A pre-nuptial agreement was created to protect his assets if the marriage doesn't work out. If she has grown accustomed to a certain life style and would he have been able to provide for such the lifestyle if it weren't for her? A question that is argued over and over again. Most of the time the woman loses. Her identity and what she has done as his wife is then valued. With his well paid lawyers, her worth is evaluated with no consideration to what she went through with her soon to be ex. In the end, she has a pittance of what she is due and he can pick up and start a new while she (usually with children) will have to struggle to come out even (1 Timothy 5:8 KJV). This is why the topic of a pre-nuptial is taboo in the church and the precursor for a divorce.
But what if the pre-nuptial agreement were created to protect the woman and her children? Why not make it a good thing to keep a marriage sealed rather then break it apart? Who would be opposed to that? A woman wouldn't oppose it unless in her heart she was already planning to leave. A man, who is more like Christ would do all he could to ensure the protection and safety of his family, including finances - right? It really sets it all out there, doesn't it (Matthew 7:16-20 AMP)? Let's look at the matter from a variety of perspectives before making up your mind what to do?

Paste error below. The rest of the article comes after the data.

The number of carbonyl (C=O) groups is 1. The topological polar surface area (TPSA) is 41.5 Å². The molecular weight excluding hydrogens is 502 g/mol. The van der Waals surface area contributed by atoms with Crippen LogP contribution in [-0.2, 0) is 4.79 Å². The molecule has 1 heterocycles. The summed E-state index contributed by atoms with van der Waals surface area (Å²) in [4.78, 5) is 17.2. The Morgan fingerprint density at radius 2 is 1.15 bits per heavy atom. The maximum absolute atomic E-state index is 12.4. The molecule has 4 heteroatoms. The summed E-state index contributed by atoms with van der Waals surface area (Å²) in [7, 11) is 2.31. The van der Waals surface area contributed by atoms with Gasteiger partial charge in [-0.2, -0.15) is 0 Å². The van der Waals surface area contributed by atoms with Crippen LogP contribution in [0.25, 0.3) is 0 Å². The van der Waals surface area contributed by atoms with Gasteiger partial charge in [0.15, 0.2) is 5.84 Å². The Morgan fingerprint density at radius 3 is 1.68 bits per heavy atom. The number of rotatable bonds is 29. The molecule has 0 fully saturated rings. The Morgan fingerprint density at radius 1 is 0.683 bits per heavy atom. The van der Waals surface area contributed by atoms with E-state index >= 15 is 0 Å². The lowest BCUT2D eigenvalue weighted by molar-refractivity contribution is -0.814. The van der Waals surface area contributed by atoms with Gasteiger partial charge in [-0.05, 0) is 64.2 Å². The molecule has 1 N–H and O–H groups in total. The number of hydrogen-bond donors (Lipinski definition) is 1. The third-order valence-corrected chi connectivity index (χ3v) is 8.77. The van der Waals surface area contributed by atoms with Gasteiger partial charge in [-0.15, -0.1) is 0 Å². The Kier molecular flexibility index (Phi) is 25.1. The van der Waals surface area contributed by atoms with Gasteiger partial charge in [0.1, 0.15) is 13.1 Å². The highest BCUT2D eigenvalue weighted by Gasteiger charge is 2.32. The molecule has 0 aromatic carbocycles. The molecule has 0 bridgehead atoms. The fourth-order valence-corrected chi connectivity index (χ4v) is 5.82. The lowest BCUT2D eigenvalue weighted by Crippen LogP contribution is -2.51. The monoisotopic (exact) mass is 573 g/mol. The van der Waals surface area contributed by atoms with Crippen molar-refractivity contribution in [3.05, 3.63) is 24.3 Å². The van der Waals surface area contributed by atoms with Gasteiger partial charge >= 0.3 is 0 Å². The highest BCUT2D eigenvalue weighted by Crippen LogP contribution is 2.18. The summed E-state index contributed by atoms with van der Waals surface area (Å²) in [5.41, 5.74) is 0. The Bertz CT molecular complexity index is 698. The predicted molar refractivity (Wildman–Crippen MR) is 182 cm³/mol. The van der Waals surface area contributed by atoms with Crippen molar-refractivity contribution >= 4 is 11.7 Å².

This subject reminds me of an interview Oprah Winfrey had on 60 Minutes, the popular new magazine, way back in the 80's. There she was sitting with her long time boyfriend, Stedman Graham. The question about her finally marrying became a cliche. Though earlier in her career, the subject of marriage held such importance on her show. Stedman was a guest one time and Oprah had the whole audience ask, "when are you going to marry her?" Stedman was quite calm when saying something to the effect of, "Oprah and I have an understanding. Not you or anyone else will pressure me in doing something that I am not ready to do." The camera switched quickly to focus on Oprah's reaction. She looked as if the comment took the wind out of her sail. The subject of marriage was no longer the headline as it use to be. In fact, on that 60 Minute interview, Oprah had grown in many ways. Her confidence had out shined the need she use to have to be married as she answered the interviewer's inquiry. Stedman sat very close to her at the ready for any question. The commentator then asked what everyone else viewed as ancient history and looked to have caused a sour taste in Oprah's mouth. It was the marriage question. Stedman looked at Oprah as she attempted to answer. He was more then likely awaiting for the pause and then she would say something like, "its not me. I am waiting on him." Only this time Stedman wasn't off camera listening or at home seated on a couch or at his office desk. Stedman was right there seated close by. His arm was around her and he was smiling. Was everyone thinking the same thing I was? Is he going to ask this time? Does he have the ring in his pocket? He was smiling like he was about to do it - propose?! But Oprah didn't allow for that door to be opened again. She refused the disappointment and embarrassment. She simply looked at the commentator and said, "if he doesn't sign the pre-nupt, there won't ever be a wedding anytime soon." The sail Stedman was flying on just got yanked and the sour taste Oprah masked had switched residence. There was such an awkward silence before going to commercial. When returning back to the interview, Oprah preceded alone. It was powerful! She was poised, professional, and poignant, without one Freudian slip. The absence of Stedman from the final segment spoke volumes. In the Christian arena, it had a strange affect which was flipped to mean something else. Over the years Oprah's thoughts on marriage changed.